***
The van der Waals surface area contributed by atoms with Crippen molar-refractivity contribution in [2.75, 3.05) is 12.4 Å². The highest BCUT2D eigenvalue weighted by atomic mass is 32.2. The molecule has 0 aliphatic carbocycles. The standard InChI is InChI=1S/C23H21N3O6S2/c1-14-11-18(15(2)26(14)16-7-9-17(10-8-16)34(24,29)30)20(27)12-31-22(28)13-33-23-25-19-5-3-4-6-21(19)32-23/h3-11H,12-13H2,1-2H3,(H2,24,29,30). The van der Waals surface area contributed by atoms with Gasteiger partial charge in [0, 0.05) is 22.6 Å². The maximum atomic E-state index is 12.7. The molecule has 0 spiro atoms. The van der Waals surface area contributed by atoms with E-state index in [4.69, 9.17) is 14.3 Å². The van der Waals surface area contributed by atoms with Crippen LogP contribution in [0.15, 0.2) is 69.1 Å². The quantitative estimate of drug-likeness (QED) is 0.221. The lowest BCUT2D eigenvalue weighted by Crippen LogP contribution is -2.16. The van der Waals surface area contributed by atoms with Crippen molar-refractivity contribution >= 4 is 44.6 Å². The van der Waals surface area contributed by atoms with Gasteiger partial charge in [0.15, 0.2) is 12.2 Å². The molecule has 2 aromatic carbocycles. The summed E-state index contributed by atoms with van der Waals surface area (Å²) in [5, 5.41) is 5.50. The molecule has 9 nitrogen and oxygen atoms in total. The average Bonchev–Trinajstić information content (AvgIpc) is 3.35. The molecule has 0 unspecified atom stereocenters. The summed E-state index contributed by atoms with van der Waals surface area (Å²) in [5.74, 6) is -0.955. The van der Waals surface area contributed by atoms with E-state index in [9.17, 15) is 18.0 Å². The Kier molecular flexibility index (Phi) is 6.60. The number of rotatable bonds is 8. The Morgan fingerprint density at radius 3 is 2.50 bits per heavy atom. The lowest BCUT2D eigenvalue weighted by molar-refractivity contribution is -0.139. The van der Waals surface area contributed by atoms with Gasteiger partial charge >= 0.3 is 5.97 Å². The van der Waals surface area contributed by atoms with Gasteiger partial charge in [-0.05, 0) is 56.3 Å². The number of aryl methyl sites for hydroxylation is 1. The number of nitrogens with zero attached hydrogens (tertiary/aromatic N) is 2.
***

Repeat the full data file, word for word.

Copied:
The van der Waals surface area contributed by atoms with Crippen molar-refractivity contribution in [2.75, 3.05) is 12.4 Å². The highest BCUT2D eigenvalue weighted by atomic mass is 32.2. The molecule has 0 aliphatic carbocycles. The standard InChI is InChI=1S/C23H21N3O6S2/c1-14-11-18(15(2)26(14)16-7-9-17(10-8-16)34(24,29)30)20(27)12-31-22(28)13-33-23-25-19-5-3-4-6-21(19)32-23/h3-11H,12-13H2,1-2H3,(H2,24,29,30). The van der Waals surface area contributed by atoms with Gasteiger partial charge in [0, 0.05) is 22.6 Å². The maximum atomic E-state index is 12.7. The molecule has 0 spiro atoms. The van der Waals surface area contributed by atoms with E-state index in [4.69, 9.17) is 14.3 Å². The van der Waals surface area contributed by atoms with Crippen LogP contribution in [0.15, 0.2) is 69.1 Å². The quantitative estimate of drug-likeness (QED) is 0.221. The lowest BCUT2D eigenvalue weighted by Crippen LogP contribution is -2.16. The van der Waals surface area contributed by atoms with Crippen molar-refractivity contribution >= 4 is 44.6 Å². The van der Waals surface area contributed by atoms with Gasteiger partial charge in [0.15, 0.2) is 12.2 Å². The molecule has 2 aromatic carbocycles. The summed E-state index contributed by atoms with van der Waals surface area (Å²) in [5, 5.41) is 5.50. The molecule has 9 nitrogen and oxygen atoms in total. The average Bonchev–Trinajstić information content (AvgIpc) is 3.35. The molecule has 0 unspecified atom stereocenters. The summed E-state index contributed by atoms with van der Waals surface area (Å²) in [5.74, 6) is -0.955. The van der Waals surface area contributed by atoms with E-state index in [9.17, 15) is 18.0 Å². The Kier molecular flexibility index (Phi) is 6.60. The number of rotatable bonds is 8. The Morgan fingerprint density at radius 3 is 2.50 bits per heavy atom. The lowest BCUT2D eigenvalue weighted by molar-refractivity contribution is -0.139. The van der Waals surface area contributed by atoms with Gasteiger partial charge >= 0.3 is 5.97 Å². The van der Waals surface area contributed by atoms with Gasteiger partial charge in [-0.05, 0) is 56.3 Å². The number of aryl methyl sites for hydroxylation is 1. The number of nitrogens with zero attached hydrogens (tertiary/aromatic N) is 2.